Although DISCERN has been criticized for not analyzing the quality of the information on websites in significant detail.  When compared to other tools such as the JAMA benchmarks, the DISCERN tool has been shown to have good internal consistency  and is user-friendly. In this respect, clinical teams can use the DISCERN tool to evaluate websites that patients may suggest to determine if the information they are likely to find is of use for other patients.
The DISCERN questionnaire is a valid and reliable instrument for analyzing written consumer health information. It is the first standardized quality index of consumer health information that can be used as a critical appraisal tool to evaluate health information by not only health professionals, but also by patients and the general population. This questionnaire was derived systematically with the input of an expert panel, health information providers and patients from a self-help group.  This study found that DISCERN score was highly rated among the initial search results displayed and was same with the HON seal.
The Health on the Net foundation criteria were developed by a Swiss-based nonprofit, nongovernmental organization that provides certification of websites based on an "ethical standard aimed at offering quality health information." Health on the Net is established in 1995 and is one of the first uniform resource locator to guide both lay people and those in the medical profession to reliable sources of healthcare information on the Internet. This seal is awarded to websites that comply with the HON code of conduct.  Sites may display the HON code seal if they agree to comply with the standards listed, and they are subjected to random audits for compliance.
The external accreditation of quality of health-related websites is not an easy task as it would be an enormous and costly task requiring a large staff with expertise in varying fields to monitor thousands of medical sites. HON's mission is to guide Internet users to reliable, understandable, accessible, and trustworthy sources of medical and health information.  The HON seal was present in very few of the studied websites. Therefore, the Internet users do not have a way to identify the quality sites unless; they have a medical background or perform a scientific immersion in the topic.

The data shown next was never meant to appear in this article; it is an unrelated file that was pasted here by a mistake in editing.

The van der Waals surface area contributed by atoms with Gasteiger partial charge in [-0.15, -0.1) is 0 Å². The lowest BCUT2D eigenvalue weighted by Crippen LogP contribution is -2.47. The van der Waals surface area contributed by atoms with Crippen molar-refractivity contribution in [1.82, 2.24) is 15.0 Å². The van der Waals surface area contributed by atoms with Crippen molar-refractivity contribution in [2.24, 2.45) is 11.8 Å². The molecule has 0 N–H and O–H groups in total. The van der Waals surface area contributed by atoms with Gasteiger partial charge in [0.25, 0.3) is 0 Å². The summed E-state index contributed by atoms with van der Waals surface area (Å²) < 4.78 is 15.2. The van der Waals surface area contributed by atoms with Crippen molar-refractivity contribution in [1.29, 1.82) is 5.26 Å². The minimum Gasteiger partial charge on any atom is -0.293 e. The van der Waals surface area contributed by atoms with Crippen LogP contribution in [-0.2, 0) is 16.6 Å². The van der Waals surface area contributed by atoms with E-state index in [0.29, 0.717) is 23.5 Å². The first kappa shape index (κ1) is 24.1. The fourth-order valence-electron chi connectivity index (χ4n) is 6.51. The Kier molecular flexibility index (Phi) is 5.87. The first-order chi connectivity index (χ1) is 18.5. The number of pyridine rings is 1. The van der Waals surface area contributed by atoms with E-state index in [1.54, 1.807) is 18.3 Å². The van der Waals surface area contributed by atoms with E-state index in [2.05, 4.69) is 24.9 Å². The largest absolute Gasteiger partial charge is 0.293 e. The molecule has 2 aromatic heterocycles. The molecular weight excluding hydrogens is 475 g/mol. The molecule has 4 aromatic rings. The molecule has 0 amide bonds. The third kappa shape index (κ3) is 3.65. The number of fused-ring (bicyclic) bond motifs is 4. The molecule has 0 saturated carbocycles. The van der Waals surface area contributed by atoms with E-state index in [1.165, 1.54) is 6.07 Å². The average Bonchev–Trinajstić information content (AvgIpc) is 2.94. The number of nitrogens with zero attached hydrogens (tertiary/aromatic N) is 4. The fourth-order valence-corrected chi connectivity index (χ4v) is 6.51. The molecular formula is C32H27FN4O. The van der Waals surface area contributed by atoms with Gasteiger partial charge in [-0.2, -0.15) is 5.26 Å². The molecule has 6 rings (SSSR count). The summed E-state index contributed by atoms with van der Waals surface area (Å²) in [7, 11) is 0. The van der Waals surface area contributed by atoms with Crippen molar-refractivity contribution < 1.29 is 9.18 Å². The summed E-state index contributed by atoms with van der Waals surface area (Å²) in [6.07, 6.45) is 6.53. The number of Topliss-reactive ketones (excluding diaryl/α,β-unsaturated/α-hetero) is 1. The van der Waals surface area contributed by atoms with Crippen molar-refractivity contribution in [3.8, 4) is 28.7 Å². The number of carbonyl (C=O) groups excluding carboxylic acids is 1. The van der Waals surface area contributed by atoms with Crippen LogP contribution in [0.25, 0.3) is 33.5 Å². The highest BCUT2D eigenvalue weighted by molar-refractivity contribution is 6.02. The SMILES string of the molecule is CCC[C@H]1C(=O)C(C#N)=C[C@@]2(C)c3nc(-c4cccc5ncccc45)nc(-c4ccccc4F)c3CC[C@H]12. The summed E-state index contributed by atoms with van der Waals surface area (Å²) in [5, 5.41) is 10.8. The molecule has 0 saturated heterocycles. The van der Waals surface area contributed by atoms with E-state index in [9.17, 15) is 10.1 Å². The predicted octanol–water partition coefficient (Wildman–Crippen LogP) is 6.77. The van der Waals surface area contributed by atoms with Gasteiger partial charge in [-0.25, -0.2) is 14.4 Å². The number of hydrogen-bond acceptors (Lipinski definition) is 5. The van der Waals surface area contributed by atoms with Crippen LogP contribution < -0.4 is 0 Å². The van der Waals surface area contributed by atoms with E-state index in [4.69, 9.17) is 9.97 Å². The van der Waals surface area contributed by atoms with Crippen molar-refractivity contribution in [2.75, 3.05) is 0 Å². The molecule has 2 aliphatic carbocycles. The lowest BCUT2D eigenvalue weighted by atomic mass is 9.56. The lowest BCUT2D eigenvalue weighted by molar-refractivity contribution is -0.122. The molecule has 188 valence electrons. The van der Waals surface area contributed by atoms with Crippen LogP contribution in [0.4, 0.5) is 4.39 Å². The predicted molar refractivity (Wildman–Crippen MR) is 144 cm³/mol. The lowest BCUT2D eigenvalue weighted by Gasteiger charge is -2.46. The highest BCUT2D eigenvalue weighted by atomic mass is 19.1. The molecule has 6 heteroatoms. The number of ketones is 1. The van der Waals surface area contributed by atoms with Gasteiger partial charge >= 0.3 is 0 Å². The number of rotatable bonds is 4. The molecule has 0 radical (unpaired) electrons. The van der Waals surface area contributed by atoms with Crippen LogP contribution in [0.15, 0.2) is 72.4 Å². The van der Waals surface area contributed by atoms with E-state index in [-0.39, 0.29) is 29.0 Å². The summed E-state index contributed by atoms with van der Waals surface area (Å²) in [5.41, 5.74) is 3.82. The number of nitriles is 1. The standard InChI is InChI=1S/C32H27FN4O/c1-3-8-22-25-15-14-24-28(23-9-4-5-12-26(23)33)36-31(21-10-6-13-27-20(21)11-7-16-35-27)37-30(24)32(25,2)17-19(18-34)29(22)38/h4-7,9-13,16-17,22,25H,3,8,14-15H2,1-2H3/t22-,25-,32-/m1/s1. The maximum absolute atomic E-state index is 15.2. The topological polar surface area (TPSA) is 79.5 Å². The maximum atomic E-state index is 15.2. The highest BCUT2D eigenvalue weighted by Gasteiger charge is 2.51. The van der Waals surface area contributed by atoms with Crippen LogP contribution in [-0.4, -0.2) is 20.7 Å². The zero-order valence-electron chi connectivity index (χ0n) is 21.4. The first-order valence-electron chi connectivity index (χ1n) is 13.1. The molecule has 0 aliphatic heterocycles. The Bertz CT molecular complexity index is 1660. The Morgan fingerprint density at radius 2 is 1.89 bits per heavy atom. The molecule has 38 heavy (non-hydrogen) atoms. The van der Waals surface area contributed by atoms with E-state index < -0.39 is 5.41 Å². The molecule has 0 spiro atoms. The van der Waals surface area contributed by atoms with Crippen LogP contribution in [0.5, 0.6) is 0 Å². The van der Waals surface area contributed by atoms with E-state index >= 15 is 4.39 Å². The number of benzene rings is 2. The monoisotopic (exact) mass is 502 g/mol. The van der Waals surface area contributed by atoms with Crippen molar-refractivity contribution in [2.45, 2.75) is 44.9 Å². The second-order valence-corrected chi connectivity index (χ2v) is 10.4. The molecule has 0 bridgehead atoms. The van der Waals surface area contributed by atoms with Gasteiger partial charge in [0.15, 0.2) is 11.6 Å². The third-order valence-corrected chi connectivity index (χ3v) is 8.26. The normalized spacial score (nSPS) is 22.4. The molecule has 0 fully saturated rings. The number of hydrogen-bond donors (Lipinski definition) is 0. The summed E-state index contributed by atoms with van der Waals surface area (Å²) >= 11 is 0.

In light of the results of the present study, the Internet is a potentially powerful tool for patients to search for health-related information, there are many sources that when encountered, may mislead them about their diagnosis, treatment, and potential outcomes. In the extreme, patients may feel a false empowerment to self-diagnose and treat, leading to disastrous results. Despite these concerns, it is likely that the use of the Internet by patients will continue to increase in the future. It is, therefore, important for the patients to exercise caution when relying on the Internet for health-related information. Patients should be counseled to avoid commercial websites, except for the most reputable sites and look for the HON code seal of compliance for transparency and accountability.
It appears that the principles of clarity and full disclosure of sources are still only practiced by a minority of the websites at this point. It is our hope that by raising awareness of the poor overall quality and content of the Internet information, better accountability may be active or, at least, that patients may become best informed that information on the Internet is not accurate or up to date.
Apart from the quality of health information on the web, patients also find many websites, presenting health information using highly technical language. Scientific presentations may be advantageous for researchers and clinicians; however, this specialized language can be overwhelming and confusing, especially if it is not properly explained.  Therefore, it is also imperative to systematically assess the presentation of online health information using readability algorithms to ensure that such information is easily assessable to lay audiences in their native language.
| Conclusion|| |